The Constitution of the Somaliland guarantees citizens protection from the government from loss of property or liberty without due process of law
Somaliland tax payers are being ripped off in the billions by incompetent and deceptive politicians in cahoots with deceptive private contractors. In this ongoing saga of corruption and abuse of taxpayers.We know that far more than 14 billion tax payer dollars have been lost to mis-management and corruption by private interests in Somaliland.
The politicians win, the profiteers win, and the tax payers lose by being forced to pay for yet another non-solution to a costly Somaliland problem, yet one more time. It must stop. But, it can only be stopped by voters who take it upon themselves to vote for challengers against incumbents, repeatedly, election after election, until the challengers themselves recognize their is nothing to be gained by accepting the campaign bribes and blackmail of wealthy special interests.
Somaliland has a future. Somalilander's have a future. In many ways, it will not look like our past. What is happening right now is a revolution, a political, economic, and cultural revolution. There is no choice about it.So, what are we to do? Keep expressing dissent by marching and protesting in the streets? Keep signing petitions on the Internet? Keep demanding impeachment of Riyaale? Keep reading and writing angry diatribes on progressive websites? Keep voting for mainstream politicians from the three major parties, hoping for a new political ?.
Such activities release anger, but are largely placebo self-medications, unlikely to provide the permanent solutions our nation needs. Protests serve more as entertainment for the nation than a force to tear down the rotten system. Scale is a problem. Maybe if half million angry Somaliland sat down peacefully in the streets all around the Goverment, defying police action for many days, just maybe the system would crack. Protests must have a revolutionary character. They must induce fear into the hearts of smug and delusional power elites – like Cawil & Riyaale. The real needs are structural reforms that combat the major societal delusions that are driving Somaliland downhill. We must attack the root causes of problems rather than provide temporary relief or cover-up of symptoms. Delusional patriotism is tougher to remedy. To revitalize Somaliland democacy we must have a national dialogue
I don’t mean by this and that we should sit down right now and have a conversation, between people and Goverment. I mean it more literally: Are we, as a nation, still capable of talking with one another about the issues that confront us? Or have shouting, extreme polarization, pitched political battle, and unshakeable mistrust in the motives of anyone who disagrees with us sabotaged our capacity for reasoned discourse? I don’t think we’re that far gone, at least, not yet. But we’re certainly on dangerous ground. Anyone who cares about the dialogue of democracy ought to be very concerned right now.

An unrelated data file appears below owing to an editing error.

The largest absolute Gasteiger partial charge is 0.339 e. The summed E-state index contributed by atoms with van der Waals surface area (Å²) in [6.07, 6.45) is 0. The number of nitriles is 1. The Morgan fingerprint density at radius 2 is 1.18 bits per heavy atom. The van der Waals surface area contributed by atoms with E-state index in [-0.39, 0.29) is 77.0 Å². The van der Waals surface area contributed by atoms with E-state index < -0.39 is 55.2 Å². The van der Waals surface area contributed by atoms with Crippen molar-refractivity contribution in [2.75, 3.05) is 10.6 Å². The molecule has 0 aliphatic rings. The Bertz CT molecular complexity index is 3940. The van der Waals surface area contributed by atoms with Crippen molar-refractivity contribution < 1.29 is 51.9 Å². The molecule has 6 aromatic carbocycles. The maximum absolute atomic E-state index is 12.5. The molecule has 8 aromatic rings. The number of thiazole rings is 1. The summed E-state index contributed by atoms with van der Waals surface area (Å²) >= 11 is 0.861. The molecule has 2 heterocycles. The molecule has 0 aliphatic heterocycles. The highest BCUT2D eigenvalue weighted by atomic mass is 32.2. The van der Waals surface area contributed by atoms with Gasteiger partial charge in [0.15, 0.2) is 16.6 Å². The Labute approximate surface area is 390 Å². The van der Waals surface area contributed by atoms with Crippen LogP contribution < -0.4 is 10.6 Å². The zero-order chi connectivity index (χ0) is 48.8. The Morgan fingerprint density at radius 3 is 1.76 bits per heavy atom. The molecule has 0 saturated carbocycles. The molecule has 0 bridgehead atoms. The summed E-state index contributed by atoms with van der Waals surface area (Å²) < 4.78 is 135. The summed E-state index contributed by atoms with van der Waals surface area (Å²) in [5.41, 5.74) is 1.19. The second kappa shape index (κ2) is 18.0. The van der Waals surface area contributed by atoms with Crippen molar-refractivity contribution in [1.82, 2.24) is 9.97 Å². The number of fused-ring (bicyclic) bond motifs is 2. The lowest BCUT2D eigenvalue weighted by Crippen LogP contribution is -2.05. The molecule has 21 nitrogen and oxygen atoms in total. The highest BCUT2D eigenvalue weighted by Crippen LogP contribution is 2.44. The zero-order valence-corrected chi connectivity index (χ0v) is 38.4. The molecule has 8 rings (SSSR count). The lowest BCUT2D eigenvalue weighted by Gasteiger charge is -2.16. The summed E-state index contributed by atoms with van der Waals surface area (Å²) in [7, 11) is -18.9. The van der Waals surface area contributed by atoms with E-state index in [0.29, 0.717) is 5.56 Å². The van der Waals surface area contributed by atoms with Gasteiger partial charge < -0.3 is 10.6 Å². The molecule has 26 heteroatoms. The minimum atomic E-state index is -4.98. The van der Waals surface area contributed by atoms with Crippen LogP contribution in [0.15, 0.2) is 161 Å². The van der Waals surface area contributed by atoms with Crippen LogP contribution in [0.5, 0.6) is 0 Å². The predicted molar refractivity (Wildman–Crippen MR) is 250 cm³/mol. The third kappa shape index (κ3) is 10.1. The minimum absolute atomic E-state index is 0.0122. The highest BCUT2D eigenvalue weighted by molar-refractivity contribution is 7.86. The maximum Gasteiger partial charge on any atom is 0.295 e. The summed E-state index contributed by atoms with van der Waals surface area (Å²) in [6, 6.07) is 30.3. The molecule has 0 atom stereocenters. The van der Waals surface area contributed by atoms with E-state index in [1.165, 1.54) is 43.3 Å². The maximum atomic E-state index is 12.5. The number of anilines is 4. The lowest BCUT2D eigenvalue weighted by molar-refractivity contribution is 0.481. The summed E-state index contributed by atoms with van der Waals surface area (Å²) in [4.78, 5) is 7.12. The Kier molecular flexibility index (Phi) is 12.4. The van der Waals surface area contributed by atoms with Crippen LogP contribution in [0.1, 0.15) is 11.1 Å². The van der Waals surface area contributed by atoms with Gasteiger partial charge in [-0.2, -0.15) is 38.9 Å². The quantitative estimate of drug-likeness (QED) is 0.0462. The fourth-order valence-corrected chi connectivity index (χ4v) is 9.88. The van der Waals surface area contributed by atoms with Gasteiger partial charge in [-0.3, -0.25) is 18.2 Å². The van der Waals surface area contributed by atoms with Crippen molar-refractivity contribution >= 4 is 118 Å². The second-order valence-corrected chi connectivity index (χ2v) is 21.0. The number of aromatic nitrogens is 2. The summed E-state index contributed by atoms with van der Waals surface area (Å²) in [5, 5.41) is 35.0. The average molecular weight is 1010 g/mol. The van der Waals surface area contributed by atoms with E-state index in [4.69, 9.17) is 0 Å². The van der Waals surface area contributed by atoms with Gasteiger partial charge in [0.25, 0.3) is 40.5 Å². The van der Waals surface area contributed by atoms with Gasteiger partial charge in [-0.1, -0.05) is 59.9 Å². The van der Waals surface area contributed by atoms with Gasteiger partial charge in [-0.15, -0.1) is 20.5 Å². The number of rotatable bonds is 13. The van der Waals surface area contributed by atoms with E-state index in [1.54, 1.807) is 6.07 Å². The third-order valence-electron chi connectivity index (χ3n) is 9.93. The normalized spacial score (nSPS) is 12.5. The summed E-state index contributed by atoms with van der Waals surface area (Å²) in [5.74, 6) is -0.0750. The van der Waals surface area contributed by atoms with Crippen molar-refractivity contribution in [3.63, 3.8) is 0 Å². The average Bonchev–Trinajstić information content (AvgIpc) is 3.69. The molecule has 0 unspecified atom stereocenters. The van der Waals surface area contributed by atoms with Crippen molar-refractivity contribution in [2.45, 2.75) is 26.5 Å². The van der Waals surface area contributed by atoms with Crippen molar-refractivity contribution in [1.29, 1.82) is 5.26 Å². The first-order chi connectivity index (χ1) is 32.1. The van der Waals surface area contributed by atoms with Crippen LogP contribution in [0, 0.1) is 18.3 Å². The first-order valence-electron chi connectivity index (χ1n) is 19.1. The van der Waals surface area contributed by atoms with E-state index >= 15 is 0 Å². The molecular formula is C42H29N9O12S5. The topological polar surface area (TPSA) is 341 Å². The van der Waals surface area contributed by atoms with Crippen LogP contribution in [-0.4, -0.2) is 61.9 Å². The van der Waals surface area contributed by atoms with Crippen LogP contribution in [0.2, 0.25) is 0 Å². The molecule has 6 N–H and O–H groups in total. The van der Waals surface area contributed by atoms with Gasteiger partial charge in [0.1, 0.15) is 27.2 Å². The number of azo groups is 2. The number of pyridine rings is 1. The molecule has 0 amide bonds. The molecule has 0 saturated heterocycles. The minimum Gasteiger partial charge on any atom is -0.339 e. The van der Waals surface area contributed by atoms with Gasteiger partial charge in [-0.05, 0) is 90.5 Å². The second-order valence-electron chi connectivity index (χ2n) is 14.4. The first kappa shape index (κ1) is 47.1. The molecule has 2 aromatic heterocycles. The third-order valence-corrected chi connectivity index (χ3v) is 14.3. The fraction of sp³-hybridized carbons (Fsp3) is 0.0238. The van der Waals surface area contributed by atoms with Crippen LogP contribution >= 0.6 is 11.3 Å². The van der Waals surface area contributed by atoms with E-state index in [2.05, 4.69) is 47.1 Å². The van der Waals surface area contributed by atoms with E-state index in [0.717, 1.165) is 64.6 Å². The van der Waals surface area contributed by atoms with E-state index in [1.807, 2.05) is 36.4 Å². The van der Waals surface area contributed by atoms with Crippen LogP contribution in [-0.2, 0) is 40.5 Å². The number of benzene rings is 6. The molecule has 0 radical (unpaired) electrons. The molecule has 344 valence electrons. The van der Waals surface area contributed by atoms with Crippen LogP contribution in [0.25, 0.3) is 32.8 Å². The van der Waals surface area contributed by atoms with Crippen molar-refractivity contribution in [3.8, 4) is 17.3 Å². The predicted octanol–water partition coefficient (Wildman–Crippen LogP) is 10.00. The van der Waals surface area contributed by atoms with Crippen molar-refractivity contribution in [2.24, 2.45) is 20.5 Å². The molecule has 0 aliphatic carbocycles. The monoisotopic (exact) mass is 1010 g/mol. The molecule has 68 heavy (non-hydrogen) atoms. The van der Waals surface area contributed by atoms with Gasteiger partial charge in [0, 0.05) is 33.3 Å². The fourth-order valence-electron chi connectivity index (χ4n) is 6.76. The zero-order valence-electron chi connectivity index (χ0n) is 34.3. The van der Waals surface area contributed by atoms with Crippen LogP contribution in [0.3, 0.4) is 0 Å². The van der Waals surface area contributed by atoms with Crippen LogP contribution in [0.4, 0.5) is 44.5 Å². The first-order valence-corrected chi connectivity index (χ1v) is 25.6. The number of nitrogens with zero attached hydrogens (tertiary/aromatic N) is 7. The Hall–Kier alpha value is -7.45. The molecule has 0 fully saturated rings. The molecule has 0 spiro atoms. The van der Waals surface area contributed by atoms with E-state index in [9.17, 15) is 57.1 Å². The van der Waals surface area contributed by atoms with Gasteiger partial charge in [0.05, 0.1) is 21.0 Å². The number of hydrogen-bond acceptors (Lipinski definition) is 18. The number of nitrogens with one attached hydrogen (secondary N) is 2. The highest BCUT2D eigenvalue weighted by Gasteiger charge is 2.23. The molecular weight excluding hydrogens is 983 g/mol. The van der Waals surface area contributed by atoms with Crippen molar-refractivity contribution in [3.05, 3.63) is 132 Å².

We all need, to recognize our own fallibility, to understand that our own particular perspective on a problem need not be the only one. In fact, it’s helpful always to keep in mind that we might be wrong. “The spirit of liberty is the spirit that is not too sure it is right.” When people of opposing viewpoints are willing to give one another the benefit of the doubt– or at least to treat one another with respect– then resolving differences becomes much easier.At the same time, it helps to keep an eye on the proper target: resolving differences and reconciling views, rather than winning at all costs. Our system was not set up to further a particular set of policy goals, it was designed to provide a way for Somalilands to come together to decide what those goals ought to be and how to reach them. That means learning how to search for compromises in which everyone is at least a partial winner, and understanding from the start that political differences may be stark, but this does not make them irreconcilable.
For the goal, after all, is to serve the national interest and focus on the common good, asking ourselves not what’s good for any one of us, but what’s good for the country. When we do this, it becomes possible to focus on a rival’s ideas, not his motivations or personal shortcomings. And that, in turn, makes it possible to have a genuine conversation in which opponents search for commonalities, and in particular talk about the concerns they share.
At its best, creative dialogue is the very heart of a democratic system. It increases mutual understanding, establishes respect among adversaries, stimulates fresh thinking and new perspectives, and builds the consensus for which Somaliland so desperately earn. It is not beyond our capabilities to have that kind of dialogue, but as a society, we have to make it clear that we want it, and hold to account those who get in its way. Our obligation is to strengthen those forces in our society that promote a reasoned dialogue, and to discourage the forces that make it more difficult.
Yes indeed let us fight corruption at our footsteps and also at the power abuse. Unless we do this our attempts to reduce our chronic corruption will just lead to nothing.
The impoverished majority in most African countries are denied their constitutional rights.
Amiin D. Caynaanshe